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Wintercraft - Jenna Burtenshaw I have mixed feelings about Wintercraft. After taking time to think about it, to me Wintercraft is a novel that has a whole lot of great ideas that just does not quite make it when it comes to putting them all together.

There were a number of things that Wintercraft does really well. There is some really fantastic world-building here, coupled with some great description. The world of Wintercraft is a world tied (at least historically) to the dead, and that issue and concept of the other side is handled beautifully. The first proper introduction to the city of Fume – a city built on the dead and on the thought of death – is a wonderful moment, and for me was one of the high points of the story. The magic that permeates the world was fascinating too, especially since you rarely see abilities regarding the dead as anything but bad and unnatural – in fact in Wintercraft it seems to be the exact opposite, at least when practiced in accordance to the traditions of their world makes for an enthralling twist.

The other high point of Wintercraft is the character of Silas. Silas is a great anti-villain, one I hated for doing what he did, yet felt sorry for him when truths about him were revealed. Yet even as he gained sympathy through his motivations and his desires, he never lost his edge. It’s a difficult line to walk as a writer – being able to make a villain very much a villain, yet still sympathetic without taking either side too far – but Burtenshaw handles this very well.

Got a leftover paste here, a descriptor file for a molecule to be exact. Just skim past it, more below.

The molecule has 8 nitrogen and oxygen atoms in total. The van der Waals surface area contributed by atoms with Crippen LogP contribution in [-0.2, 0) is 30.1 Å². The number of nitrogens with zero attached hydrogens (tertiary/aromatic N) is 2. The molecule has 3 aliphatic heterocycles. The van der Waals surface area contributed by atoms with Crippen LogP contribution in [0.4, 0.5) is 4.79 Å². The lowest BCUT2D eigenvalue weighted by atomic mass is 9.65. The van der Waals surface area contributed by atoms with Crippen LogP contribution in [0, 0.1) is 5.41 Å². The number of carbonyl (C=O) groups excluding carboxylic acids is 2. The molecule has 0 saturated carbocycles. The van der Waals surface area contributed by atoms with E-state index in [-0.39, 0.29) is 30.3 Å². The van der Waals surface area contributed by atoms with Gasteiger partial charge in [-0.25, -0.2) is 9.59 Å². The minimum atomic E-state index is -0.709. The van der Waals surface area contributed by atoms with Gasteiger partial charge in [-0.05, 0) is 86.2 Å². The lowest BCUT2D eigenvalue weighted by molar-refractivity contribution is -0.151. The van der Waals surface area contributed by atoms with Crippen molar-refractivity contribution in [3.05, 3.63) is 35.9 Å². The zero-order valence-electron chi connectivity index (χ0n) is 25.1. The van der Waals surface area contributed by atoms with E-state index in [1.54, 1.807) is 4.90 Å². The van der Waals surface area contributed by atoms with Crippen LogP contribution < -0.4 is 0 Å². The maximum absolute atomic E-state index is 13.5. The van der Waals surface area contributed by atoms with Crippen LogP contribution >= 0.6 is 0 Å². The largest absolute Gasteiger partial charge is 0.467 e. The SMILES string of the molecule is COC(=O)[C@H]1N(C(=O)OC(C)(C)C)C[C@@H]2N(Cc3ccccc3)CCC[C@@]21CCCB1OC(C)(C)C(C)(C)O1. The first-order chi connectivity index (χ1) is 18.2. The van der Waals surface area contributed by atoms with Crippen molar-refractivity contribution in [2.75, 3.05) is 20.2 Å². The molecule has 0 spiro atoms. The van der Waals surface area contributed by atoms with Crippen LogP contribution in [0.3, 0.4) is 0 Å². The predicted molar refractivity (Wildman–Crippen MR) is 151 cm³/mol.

So with such things to like, what was my trouble with Wintercraft? The answer to this question is the main character, Kate. I cannot say I liked her, and I cannot say I disliked her, really – because that would sort of suggest that I was affected by her presence in some way. And that is the problem, right there. For most of the book she seemed more like an object than an actual character. Her time seemed split between being dragged around by other characters because she had some ability that she was not really aware of, or being given repeated info-dumps by other characters regarding the history of the world, magic and the characters after/around her. Kate started to come into her own towards the end, but it was sort of too little, too late. Had she been developed more, been pro-active on her own accord (not manipulated into being so) then Wintercraft would have been an excellent, well-rounded debut.

While the flatness of the main character did some disservice to the excellent world-building, writing style and minor characters of Wintercraft, for the most part Wintercraft was an enjoyable read that just did not quite live up to its potential. Hopefully in Blackwatch, the next book (out April) see more of the Kate that started to come through at the end – because if that happens while keeping the standard of the rest of Wintercraft, it will be a very powerful follow-up.